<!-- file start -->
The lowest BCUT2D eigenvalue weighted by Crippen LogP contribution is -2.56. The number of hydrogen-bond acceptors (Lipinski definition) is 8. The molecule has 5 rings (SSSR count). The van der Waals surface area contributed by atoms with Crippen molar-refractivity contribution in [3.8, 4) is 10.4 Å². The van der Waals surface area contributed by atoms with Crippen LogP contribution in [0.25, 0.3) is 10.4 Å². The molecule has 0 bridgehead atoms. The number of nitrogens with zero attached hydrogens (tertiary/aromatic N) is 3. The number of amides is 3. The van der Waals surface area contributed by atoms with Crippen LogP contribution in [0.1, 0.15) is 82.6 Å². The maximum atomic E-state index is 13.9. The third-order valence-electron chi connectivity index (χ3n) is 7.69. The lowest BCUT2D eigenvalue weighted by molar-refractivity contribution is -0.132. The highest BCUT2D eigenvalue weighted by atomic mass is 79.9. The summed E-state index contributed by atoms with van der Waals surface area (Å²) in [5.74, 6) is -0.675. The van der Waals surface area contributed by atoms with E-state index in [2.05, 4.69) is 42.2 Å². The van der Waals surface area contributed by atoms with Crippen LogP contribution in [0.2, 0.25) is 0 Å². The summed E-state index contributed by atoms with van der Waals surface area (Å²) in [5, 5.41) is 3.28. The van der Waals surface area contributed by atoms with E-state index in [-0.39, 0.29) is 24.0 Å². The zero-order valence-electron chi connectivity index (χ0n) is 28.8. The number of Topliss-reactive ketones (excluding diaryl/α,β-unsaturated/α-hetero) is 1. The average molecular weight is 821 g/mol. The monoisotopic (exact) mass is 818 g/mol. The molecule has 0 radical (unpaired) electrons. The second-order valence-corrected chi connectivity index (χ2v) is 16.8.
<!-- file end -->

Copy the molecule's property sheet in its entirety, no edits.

The lowest BCUT2D eigenvalue weighted by Crippen LogP contribution is -2.56. The number of hydrogen-bond acceptors (Lipinski definition) is 8. The molecule has 5 rings (SSSR count). The van der Waals surface area contributed by atoms with Crippen molar-refractivity contribution in [3.8, 4) is 10.4 Å². The van der Waals surface area contributed by atoms with Crippen LogP contribution in [0.25, 0.3) is 10.4 Å². The molecule has 0 bridgehead atoms. The number of nitrogens with zero attached hydrogens (tertiary/aromatic N) is 3. The number of amides is 3. The van der Waals surface area contributed by atoms with Crippen LogP contribution in [0.1, 0.15) is 82.6 Å². The maximum atomic E-state index is 13.9. The third-order valence-electron chi connectivity index (χ3n) is 7.69. The lowest BCUT2D eigenvalue weighted by molar-refractivity contribution is -0.132. The highest BCUT2D eigenvalue weighted by atomic mass is 79.9. The summed E-state index contributed by atoms with van der Waals surface area (Å²) in [5.74, 6) is -0.675. The van der Waals surface area contributed by atoms with E-state index in [2.05, 4.69) is 42.2 Å². The van der Waals surface area contributed by atoms with Crippen LogP contribution in [0.2, 0.25) is 0 Å². The summed E-state index contributed by atoms with van der Waals surface area (Å²) in [5, 5.41) is 3.28. The van der Waals surface area contributed by atoms with E-state index in [-0.39, 0.29) is 24.0 Å². The zero-order valence-electron chi connectivity index (χ0n) is 28.8. The number of Topliss-reactive ketones (excluding diaryl/α,β-unsaturated/α-hetero) is 1. The average molecular weight is 821 g/mol. The monoisotopic (exact) mass is 818 g/mol. The molecule has 0 radical (unpaired) electrons. The second-order valence-corrected chi connectivity index (χ2v) is 16.8.